How Tinker Hatfield became sneaker royalty
It comes as no surprise that Tinker Hatfield is considered one of the greatest minds to ever grace the footwear industry. Currently, Nike’s Vice President for Special Projects, Hatfield cemented himself as a name as synonymous with sneaker culture as Nike itself.
Hatfield joined Nike in 1981, after graduating from the University of Oregon School of Architecture. He began working exclusively on sneaker design for Nike just four years later in 1985.
However, it was two years later in 1987, when Hatfield’s legacy first begun, going against a Nike design brief to create the now-legendary Air Max 1 silhouette. The move was met with a great deal of controversy over Tinker’s “rebellious” design choice – equipping it with a visible Air Unit underfoot – this was the first time anyone had done anything like it, and the shoe went on to become one of the most iconic in the industry.
Ironically, Hatfield’s inspiration for the shoe was The Centre Pompidou in Paris – a landmark that is widely considered an eyesore due to its structural elements being on the outside of the building.
The following year, Hatfield saved the Swoosh retailer from losing Michael Jordan to rivals adidas with the Air Jordan 3, this paved the way for what is now considered the most successful and longstanding partnership in sneaker history, between Nike and Jordan brand. The Air Jordan 4 came shortly after, as the '80s were coming to an end, with Tinker looking to once again change the game.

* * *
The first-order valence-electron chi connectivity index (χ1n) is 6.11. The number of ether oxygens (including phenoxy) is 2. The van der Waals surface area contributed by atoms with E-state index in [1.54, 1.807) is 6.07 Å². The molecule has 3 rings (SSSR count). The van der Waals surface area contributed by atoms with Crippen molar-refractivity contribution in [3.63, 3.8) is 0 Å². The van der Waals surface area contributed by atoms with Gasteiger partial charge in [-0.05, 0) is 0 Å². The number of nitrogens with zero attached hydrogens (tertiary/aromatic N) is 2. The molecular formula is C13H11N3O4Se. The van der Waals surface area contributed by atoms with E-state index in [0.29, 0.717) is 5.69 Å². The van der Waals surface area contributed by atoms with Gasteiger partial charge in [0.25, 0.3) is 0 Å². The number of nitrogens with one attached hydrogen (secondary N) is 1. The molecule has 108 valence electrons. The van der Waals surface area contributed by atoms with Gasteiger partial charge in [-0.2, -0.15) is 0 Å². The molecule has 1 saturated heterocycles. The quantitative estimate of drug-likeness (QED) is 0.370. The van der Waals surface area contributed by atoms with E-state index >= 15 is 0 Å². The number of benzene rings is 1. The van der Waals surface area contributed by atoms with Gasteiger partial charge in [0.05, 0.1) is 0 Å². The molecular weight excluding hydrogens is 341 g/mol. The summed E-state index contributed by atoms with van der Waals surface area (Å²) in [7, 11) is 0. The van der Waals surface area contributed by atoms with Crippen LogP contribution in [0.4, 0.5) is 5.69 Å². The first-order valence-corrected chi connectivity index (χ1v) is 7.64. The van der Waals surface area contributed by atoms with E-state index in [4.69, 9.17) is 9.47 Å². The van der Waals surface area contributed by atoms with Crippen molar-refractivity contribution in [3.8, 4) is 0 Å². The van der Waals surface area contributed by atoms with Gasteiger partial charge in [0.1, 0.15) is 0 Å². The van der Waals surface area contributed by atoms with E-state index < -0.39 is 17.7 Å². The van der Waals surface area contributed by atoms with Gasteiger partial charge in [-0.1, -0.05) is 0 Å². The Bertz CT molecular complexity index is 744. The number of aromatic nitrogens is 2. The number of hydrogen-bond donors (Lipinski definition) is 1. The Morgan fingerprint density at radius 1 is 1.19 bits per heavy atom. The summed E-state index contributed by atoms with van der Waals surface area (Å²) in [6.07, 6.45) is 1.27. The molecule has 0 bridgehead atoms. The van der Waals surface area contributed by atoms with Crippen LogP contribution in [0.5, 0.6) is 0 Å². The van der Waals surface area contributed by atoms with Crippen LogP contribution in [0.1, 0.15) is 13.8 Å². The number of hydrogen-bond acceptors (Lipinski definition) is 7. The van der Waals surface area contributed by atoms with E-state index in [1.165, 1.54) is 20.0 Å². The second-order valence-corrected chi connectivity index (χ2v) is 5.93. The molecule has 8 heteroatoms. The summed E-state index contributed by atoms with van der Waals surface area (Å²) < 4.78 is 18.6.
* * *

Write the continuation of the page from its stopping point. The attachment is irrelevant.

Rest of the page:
Hatfield went on to solidify himself further with the inception of the Nike Air MAG. The futuristic model was made famous after featuring in Robert Zemeckis’ cult classic ‘80s film, Back to the Future II. The shoe features Nike’s self-lacing technology and is considered one of the ultimate grails of all time.
In the years that followed, Hatfield continued to set the game ablaze with his designs – 1990 saw two more now-iconic iterations in the Air Max 90 and Air Jordan 5 models – followed by the Air Jordan 6, Huarache, and Mowabb in 1991.
Tinker Hatfield continued to design MJ’s signature sneakers between 1992-2000, with his most renowned models during this era being the Air Jordan 11, and the Air Jordan 13.
With such a renowned and illustrious history behind him, it’s clear to see that Tinker Hatfield is more than just a designer, he’s the lynchpin in the Oregon-based retailer’s rise to the forefront of modern-day streetwear culture.
His shoes have shaped a generation of sneaker-lovers around the world, with their popularity spanning decades. Shoes will come and go, but one thing is for sure – there will never be another Tinker Hatfield.